God and her family were always number one to her, with much of her life dedicated to her three children who have grown into remarkable adults. She now boasts eight grandchildren
and 13 great-grandchildren, so she still has the privilege of spending time with children who she adores so much.

After retirement, Margaret filled her days with meaningful volunteer work in the Oconomowoc Hospital surgery waiting room – a job she enjoyed very much. Additionally, she became one of the earliest members of the local theater group, the Schoolhouse Players. She had appreciated the group’s performances throughout her years working in schools and always aspired to get involved. In her earlier years, though, as outspoken as she was in casual settings, she didn’t feel the best about herself and was petrified of being in front of a crowd. When she decided to pursue her dream of performing in dramatic arts, she took up lessons and overcame her fears. She remembers needing letters of recommendation to seek membership with the Schoolhouse Players, and was so proud when she was accepted to the group. She remains a member today, and cherishes the many friendships she still sustains. She sums up her involvement in the group as, “The most fun I ever had.” She adds, “There’s something about acting that allows you to forget who you are; you can be somebody else, and it’s so much fun.”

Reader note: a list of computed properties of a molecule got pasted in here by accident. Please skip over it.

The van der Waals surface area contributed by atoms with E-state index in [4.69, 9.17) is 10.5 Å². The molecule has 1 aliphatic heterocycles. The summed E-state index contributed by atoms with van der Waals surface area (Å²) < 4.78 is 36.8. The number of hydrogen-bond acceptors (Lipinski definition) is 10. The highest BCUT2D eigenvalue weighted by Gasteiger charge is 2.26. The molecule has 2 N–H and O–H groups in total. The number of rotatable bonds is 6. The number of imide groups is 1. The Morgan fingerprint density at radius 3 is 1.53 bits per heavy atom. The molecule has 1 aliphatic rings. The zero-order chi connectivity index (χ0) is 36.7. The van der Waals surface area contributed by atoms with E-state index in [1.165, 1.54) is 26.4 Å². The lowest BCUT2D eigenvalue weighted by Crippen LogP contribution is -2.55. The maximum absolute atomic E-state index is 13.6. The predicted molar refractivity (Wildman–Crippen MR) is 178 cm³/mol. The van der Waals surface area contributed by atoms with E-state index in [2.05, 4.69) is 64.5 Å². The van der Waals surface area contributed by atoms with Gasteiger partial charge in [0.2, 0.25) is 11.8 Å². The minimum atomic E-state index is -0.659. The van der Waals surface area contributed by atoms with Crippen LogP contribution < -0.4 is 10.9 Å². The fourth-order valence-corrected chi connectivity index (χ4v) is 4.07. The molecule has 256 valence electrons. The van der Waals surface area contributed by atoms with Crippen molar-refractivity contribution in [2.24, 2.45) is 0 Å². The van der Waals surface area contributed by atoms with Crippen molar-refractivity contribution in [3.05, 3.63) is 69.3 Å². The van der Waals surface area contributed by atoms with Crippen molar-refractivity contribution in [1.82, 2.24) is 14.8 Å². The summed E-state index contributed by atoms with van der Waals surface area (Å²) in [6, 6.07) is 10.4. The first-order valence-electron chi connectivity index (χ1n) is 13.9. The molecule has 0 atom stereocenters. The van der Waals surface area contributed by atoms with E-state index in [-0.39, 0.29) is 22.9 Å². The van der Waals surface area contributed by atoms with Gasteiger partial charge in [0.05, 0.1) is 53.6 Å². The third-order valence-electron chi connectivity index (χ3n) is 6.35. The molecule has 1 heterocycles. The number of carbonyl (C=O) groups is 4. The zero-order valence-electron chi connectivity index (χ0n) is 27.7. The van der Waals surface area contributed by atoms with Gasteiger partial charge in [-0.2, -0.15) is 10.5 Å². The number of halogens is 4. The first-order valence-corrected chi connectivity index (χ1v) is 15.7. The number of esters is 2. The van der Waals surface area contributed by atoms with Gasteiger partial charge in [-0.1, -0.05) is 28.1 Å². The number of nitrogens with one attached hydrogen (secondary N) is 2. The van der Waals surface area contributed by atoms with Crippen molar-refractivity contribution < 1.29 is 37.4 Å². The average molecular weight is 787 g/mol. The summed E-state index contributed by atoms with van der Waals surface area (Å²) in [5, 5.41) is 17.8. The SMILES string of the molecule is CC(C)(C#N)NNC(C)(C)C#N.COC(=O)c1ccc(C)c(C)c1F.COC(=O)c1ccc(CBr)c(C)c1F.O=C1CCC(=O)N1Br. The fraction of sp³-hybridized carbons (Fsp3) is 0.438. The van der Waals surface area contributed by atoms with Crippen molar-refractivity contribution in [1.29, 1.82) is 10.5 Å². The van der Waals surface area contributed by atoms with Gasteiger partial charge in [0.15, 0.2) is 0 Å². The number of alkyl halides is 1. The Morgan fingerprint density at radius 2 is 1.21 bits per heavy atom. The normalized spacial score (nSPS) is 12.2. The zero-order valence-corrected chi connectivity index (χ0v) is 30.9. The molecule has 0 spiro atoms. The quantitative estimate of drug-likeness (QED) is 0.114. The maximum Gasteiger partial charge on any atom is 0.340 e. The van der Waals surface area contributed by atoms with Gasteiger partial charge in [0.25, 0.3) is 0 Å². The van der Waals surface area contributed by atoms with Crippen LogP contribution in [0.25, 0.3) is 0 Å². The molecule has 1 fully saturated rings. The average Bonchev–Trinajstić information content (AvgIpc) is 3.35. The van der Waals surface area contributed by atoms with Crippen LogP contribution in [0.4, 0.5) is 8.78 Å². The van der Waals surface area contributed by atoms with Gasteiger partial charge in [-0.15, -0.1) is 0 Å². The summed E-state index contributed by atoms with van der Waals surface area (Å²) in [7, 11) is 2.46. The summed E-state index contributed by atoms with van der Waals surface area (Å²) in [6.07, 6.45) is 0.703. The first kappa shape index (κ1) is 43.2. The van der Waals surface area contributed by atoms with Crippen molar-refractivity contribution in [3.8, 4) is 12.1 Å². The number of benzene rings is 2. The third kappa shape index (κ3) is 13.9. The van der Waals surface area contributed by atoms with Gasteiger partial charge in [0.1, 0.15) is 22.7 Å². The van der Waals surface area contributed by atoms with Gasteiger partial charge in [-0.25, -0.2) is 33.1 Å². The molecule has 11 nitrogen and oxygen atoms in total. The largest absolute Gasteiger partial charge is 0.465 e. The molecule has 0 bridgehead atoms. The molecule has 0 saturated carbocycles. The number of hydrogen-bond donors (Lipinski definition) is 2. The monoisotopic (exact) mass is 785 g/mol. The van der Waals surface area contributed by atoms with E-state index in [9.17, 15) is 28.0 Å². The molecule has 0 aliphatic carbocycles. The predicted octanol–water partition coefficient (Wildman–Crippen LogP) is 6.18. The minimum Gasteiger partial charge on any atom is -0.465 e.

It wasn’t until she was 85, still living in her original childhood home, that Margaret decided to make a deal with a local restaurant-owner who had approached her and asked to purchase it. She wanted to build a new home, so that’s just what she did, and it sat on a plot of land in Orchard Circle in Oconomowoc. Eventually, at age 94, after a search for the perfect senior living community, she fell in love with the independent apartments at Three Pillars Senior Living Communities, moved in, and continues her legacy there today.

Looking back over her hundred years, she can’t get over how things have changed. “We live in a different world, completely. My dad used to take me to school in a wagon or a sleigh. We didn’t have automobiles, we didn’t have electricity, we didn’t have phones, let alone those things – cell phones that have a camera so you can see the face of who you’re talking to.” Today she faithfully carries a cell phone in case of emergency but admits she never in a million years thought that would be the case.

She favorably recalls the countless happy times in her life, with more highpoints than she could list. She declares only one regret: she wishes she had spent more time doing the things she loved with her husband while he was alive. She reminds us all that if there’s something you’ve always wanted to do, “You go do it!” You don’t want to run out of time and wish you had.

Margaret concludes, “I did a lot. I accomplished a lot. I didn’t accomplish some things. My faith in God, my sense of humor, and my enjoyment of people might just bring me through another year of this good life.”